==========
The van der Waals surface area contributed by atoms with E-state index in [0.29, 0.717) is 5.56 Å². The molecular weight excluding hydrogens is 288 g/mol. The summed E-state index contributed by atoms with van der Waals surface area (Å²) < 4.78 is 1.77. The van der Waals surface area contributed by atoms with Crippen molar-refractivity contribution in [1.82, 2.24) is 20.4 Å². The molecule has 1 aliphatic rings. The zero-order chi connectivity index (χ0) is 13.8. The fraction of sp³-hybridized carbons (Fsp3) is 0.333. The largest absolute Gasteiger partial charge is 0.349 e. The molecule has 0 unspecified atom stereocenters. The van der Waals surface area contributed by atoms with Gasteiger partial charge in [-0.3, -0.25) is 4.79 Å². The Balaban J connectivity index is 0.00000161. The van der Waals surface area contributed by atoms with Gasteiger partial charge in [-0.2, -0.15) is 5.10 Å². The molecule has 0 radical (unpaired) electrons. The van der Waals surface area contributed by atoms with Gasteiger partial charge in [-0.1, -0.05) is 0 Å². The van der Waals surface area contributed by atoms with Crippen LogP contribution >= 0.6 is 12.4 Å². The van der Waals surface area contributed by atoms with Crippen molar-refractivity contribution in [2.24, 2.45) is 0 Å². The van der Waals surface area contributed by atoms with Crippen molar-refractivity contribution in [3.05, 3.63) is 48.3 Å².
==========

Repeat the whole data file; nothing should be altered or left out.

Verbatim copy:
The van der Waals surface area contributed by atoms with E-state index in [0.29, 0.717) is 5.56 Å². The molecular weight excluding hydrogens is 288 g/mol. The summed E-state index contributed by atoms with van der Waals surface area (Å²) < 4.78 is 1.77. The van der Waals surface area contributed by atoms with Crippen molar-refractivity contribution in [1.82, 2.24) is 20.4 Å². The molecule has 1 aliphatic rings. The zero-order chi connectivity index (χ0) is 13.8. The fraction of sp³-hybridized carbons (Fsp3) is 0.333. The largest absolute Gasteiger partial charge is 0.349 e. The molecule has 0 unspecified atom stereocenters. The van der Waals surface area contributed by atoms with Gasteiger partial charge in [-0.3, -0.25) is 4.79 Å². The Balaban J connectivity index is 0.00000161. The van der Waals surface area contributed by atoms with Gasteiger partial charge in [-0.2, -0.15) is 5.10 Å². The molecule has 0 radical (unpaired) electrons. The van der Waals surface area contributed by atoms with Gasteiger partial charge in [-0.1, -0.05) is 0 Å². The van der Waals surface area contributed by atoms with Crippen LogP contribution >= 0.6 is 12.4 Å². The van der Waals surface area contributed by atoms with Crippen molar-refractivity contribution in [2.24, 2.45) is 0 Å². The van der Waals surface area contributed by atoms with Crippen molar-refractivity contribution in [3.05, 3.63) is 48.3 Å².